Prosecutors In Difficult Political Positions In Police Misconduct Cases


When Chicago Mayor Rahm Emanuel fired his police superintendent this week, he acknowledged the problem that’s been dogging law enforcement since the days of the first beat cops: How do we ensure that the police are being policed? NPR asks that fundamental question. Police departments have internal affairs investigators, and some police also answer to civilian oversight boards. Since Ferguson, there’s a growing sense that the real conflict of interest is at the level of the local prosecutors. For prosecutors and grand juries, the decision to charge a cop is different from deciding whether to charge a civilian, because cops are allowed to shoot people, if circumstances warrant. There also are subtler differences, says Jonathan Witmer-Rich, an associate professor at Cleveland State University’s law school. “Prosecutors do not seem to approach police shooting cases the way that they approach ordinary shooting cases,” he says.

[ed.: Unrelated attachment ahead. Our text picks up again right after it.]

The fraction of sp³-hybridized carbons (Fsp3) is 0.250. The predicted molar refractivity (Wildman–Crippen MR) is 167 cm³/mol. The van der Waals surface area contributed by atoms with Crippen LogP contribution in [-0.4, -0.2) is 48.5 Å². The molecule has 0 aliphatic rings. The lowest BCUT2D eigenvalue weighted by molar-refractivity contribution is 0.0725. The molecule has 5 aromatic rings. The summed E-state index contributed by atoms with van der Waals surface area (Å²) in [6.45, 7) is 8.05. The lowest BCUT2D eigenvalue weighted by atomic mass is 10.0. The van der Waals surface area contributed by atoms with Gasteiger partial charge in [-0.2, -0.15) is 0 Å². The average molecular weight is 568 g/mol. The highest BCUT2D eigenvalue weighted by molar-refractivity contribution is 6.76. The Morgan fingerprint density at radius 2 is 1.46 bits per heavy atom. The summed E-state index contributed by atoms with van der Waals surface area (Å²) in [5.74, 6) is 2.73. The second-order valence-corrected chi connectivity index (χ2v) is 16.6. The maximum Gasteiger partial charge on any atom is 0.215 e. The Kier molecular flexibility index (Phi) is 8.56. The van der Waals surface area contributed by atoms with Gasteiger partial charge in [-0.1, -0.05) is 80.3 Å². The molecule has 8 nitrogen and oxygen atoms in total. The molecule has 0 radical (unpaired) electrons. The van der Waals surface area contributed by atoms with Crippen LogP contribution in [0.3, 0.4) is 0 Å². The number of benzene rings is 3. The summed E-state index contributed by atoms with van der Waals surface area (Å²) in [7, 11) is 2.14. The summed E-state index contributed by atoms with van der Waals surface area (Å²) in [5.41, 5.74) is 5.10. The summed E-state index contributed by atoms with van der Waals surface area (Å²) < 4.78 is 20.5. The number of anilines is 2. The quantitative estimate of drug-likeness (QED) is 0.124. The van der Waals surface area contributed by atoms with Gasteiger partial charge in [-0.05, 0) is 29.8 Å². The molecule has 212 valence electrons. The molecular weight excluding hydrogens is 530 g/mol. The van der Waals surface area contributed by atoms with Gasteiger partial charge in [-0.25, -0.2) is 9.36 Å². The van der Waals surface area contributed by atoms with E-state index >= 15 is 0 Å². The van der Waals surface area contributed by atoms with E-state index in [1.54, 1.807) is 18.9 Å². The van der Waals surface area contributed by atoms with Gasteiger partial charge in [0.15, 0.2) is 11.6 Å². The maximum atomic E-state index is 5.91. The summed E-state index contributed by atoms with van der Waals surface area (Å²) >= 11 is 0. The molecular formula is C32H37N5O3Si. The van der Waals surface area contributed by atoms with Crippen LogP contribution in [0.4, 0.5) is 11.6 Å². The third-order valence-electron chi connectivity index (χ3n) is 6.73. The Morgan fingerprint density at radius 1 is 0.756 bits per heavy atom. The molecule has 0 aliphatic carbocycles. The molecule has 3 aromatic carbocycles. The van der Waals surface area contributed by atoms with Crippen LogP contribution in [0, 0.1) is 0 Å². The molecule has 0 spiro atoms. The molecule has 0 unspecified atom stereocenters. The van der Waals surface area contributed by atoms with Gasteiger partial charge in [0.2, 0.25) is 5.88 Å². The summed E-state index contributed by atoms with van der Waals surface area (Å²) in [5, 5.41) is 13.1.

Witmer-Rich has been watching the controversial handling of the case of an officer who shot and killed 12-year-old Tamir Rice last year. He says prosecutors are in a tough spot. “It’s very delicate for them politically,” he says. “They have to work with the police, day in, day out. They’re facing pressures about alienating people they work with regularly. And that makes it very hard for them politically.” One idea for solving this is to bring in outsiders. This idea gained traction after the death of Eric Garner in New York City last year, for which no officer was charged. This summer Gov. Andrew Cuomo ordered the creation of a new unit of special prosecutors inside the attorney general’s office. When in doubt, says Alvin Bragg, who heads the unit, district attorneys are supposed to call his crew to the scene of police shootings.

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